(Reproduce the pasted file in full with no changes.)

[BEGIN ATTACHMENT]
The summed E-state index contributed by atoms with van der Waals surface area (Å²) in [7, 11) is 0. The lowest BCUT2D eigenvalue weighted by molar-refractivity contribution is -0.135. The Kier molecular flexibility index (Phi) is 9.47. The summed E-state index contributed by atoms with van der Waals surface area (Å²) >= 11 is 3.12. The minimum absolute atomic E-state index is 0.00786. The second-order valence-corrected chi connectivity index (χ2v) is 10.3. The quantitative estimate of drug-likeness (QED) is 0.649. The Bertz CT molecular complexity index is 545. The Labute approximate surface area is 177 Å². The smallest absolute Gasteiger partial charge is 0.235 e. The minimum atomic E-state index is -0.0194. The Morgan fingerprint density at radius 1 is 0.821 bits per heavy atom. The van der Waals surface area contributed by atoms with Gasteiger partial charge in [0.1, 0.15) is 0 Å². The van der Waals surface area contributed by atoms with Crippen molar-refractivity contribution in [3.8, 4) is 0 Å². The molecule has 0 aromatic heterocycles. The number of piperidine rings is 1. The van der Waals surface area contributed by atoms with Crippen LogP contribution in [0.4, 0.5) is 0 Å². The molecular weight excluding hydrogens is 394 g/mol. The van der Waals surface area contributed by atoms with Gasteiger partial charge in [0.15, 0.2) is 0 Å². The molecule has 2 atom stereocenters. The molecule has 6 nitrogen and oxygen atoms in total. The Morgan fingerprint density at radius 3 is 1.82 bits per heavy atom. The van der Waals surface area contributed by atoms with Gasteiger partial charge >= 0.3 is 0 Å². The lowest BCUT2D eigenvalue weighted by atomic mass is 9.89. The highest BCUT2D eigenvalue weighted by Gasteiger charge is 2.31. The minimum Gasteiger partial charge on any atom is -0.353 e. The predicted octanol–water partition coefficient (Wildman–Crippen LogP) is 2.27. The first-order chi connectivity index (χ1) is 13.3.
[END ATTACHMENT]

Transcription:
The summed E-state index contributed by atoms with van der Waals surface area (Å²) in [7, 11) is 0. The lowest BCUT2D eigenvalue weighted by molar-refractivity contribution is -0.135. The Kier molecular flexibility index (Phi) is 9.47. The summed E-state index contributed by atoms with van der Waals surface area (Å²) >= 11 is 3.12. The minimum absolute atomic E-state index is 0.00786. The second-order valence-corrected chi connectivity index (χ2v) is 10.3. The quantitative estimate of drug-likeness (QED) is 0.649. The Bertz CT molecular complexity index is 545. The Labute approximate surface area is 177 Å². The smallest absolute Gasteiger partial charge is 0.235 e. The minimum atomic E-state index is -0.0194. The Morgan fingerprint density at radius 1 is 0.821 bits per heavy atom. The van der Waals surface area contributed by atoms with Gasteiger partial charge in [0.1, 0.15) is 0 Å². The van der Waals surface area contributed by atoms with Crippen molar-refractivity contribution in [3.8, 4) is 0 Å². The molecule has 0 aromatic heterocycles. The number of piperidine rings is 1. The van der Waals surface area contributed by atoms with Crippen LogP contribution in [0.4, 0.5) is 0 Å². The molecular weight excluding hydrogens is 394 g/mol. The van der Waals surface area contributed by atoms with Gasteiger partial charge in [0.15, 0.2) is 0 Å². The molecule has 2 atom stereocenters. The molecule has 6 nitrogen and oxygen atoms in total. The Morgan fingerprint density at radius 3 is 1.82 bits per heavy atom. The van der Waals surface area contributed by atoms with Gasteiger partial charge >= 0.3 is 0 Å². The lowest BCUT2D eigenvalue weighted by atomic mass is 9.89. The highest BCUT2D eigenvalue weighted by Gasteiger charge is 2.31. The minimum Gasteiger partial charge on any atom is -0.353 e. The predicted octanol–water partition coefficient (Wildman–Crippen LogP) is 2.27. The first-order chi connectivity index (χ1) is 13.3.